Automation allows humans to delegate tedious tasks to machinery. Tedium can, however, distract the human operator, causing disaster.
Enter Behzad Bashiri, a PhD candidate at the University of Manitoba. The negative effect of automation in agriculture has fascinated Bashiri enough to pursue a doctorate under professor Danny Mann, head of biosystems engineering at the U of M. Bashiri is using a tractor simulator and a variety of testing mechanisms to gather information on how human operators react to certain situations that could be encountered while using the equipment in a field.
Since Bashiri was engaging in a relatively new subset of biosystems engineering, he had to be grounded in theory before he began any experiments. His background in engineering is beneficial, but the multi-disciplinary nature of biosystems engineering required Bashiri to also familiarize himself with fields like psychology and design. In addition, he improved the U of M’s propriety tractor simulator software for his needs and modified a cab for simulation testing.
After two years of preparation, Bashiri felt ready to begin his research.
“First we didn’t know how the devices [simulator setup] would affect drivers behavior,” said Bashiri. “First we needed to see how they would be affected. When I did my experiments, I saw deviations between their mental workload in different automation software situations.”
“I tried to manipulate the level of automation support inside a cab,” Bashiri explained. “For example, if [the participants] were driving the cab and they were doing a simulated feeding test, we automated some part of the test to make it easier. As we increased the automation support, we noticed their situational awareness would decrease. When we saw this, we knew it wasn’t good. We need to keep it [situational awareness] in a certain level.”
Bashiri is quick to explain the virtues of automation in agriculture.
“Most of the time automation helps us do jobs faster and make tasks easier for us. We sit in front of the keyboard and with a push of a button we ask the machine to do the job for us.”
“This is one side of the coin,” cautions Bashiri. “Sometimes we have negative effects from automation.”
Currently in tractor automation systems, an automatic steer system performs a lot of the tedious tasks a farmer used to perform. Instead of holding a wheel for hours while a tractor performs its task in a straight line, it can be automated. The driver is to monitor the automated system and make corrections to the tractor’s path as required.
Bashiri explained how, in the event that a driver fails to make such corrections, accidents may occur.
“We’ve seen drivers who [fall asleep] while they are driving. For example, a [ . . . ] tractor was drowned when it missed the path. When the tractor gets to a headland, the driver is supposed to take over the steering task.”
Solving the problem isn’t very straightforward. While capable, humans suffer from mental stress, an issue that is not quantifiable like hardware or software. In fact, the effects of automation on humans are a relatively new field of study.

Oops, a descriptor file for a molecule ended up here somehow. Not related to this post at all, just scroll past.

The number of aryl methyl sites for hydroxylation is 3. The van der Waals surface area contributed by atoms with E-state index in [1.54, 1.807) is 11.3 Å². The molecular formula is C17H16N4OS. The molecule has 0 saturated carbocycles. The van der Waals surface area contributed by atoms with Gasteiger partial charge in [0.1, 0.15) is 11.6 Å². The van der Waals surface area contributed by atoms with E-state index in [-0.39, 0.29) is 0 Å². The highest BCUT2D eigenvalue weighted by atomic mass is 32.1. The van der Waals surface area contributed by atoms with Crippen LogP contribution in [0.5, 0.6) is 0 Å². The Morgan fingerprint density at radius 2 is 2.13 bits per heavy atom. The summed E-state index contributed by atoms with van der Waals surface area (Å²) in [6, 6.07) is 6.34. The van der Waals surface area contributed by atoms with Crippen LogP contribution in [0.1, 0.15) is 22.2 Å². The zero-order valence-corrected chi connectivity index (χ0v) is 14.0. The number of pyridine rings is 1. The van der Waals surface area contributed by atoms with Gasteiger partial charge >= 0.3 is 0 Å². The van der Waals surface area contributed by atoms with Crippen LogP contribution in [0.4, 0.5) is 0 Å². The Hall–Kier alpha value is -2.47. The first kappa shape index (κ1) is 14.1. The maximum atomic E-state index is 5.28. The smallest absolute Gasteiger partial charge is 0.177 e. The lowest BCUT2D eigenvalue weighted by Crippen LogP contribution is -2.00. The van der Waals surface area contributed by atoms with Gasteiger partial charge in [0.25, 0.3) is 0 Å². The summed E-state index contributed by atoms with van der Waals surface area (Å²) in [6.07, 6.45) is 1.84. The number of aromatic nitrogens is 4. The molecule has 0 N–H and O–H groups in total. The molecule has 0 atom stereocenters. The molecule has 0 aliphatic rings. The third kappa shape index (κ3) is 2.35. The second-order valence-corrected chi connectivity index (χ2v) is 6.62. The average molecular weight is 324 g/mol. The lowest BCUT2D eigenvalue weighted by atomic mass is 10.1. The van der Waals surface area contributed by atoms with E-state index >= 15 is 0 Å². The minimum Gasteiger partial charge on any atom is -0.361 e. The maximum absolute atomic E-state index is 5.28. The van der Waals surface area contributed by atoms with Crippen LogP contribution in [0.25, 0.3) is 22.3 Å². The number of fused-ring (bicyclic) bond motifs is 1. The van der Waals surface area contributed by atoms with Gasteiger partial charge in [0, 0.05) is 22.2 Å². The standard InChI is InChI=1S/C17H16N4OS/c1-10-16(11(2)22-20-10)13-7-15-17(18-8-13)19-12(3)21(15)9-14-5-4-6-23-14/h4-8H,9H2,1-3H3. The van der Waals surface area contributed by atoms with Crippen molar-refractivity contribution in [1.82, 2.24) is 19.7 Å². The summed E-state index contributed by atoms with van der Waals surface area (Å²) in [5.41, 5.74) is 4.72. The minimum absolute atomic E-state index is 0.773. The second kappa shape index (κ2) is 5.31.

According to Bashiri, the origins of his line of study can be traced back to the early 50s when P. M. Fitts proposed one of the first human-machine function-allocation methods, allowing certain tasks to be automated so humans can focus on more critical activities.
Fitts soon realized that humans were prone to error when they weren’t in the task loop. Humans, it turns out, should be involved in the task even if they are only monitoring its progress. This increases their situational awareness, something which is understandably critical when it involves aircraft and people’s lives.
While still important, the situational awareness needed in agriculture is less critical than that of the aerospace industry. This means the automation and mental workload requirements are much different.
Bashiri elaborates, “There are many studies involving plant control rooms, flight control rooms, car driving simulators, etc., but none involving tractor simulators. When we started [research], automation had many issues in agricultural machinery. We devised experiments each year to make recommendations to tractor manufacturers to improve their tractor interfaces. When I started my project, I mainly focused on mental issues, workflow, situational awareness; anything related to the body.”
Feedback is gathered from simulator test applications in a variety of methods. There are qualitative questionnaires an applicant fills out, but heart monitors are also used to record the physical response of an applicant to a certain tractor simulator situation.
Bashiri does not currently have an expected completion date for the project, but for now he is content with continuing his experimentation and seeing where his research leads him.
This article was originally published in the Gradzette.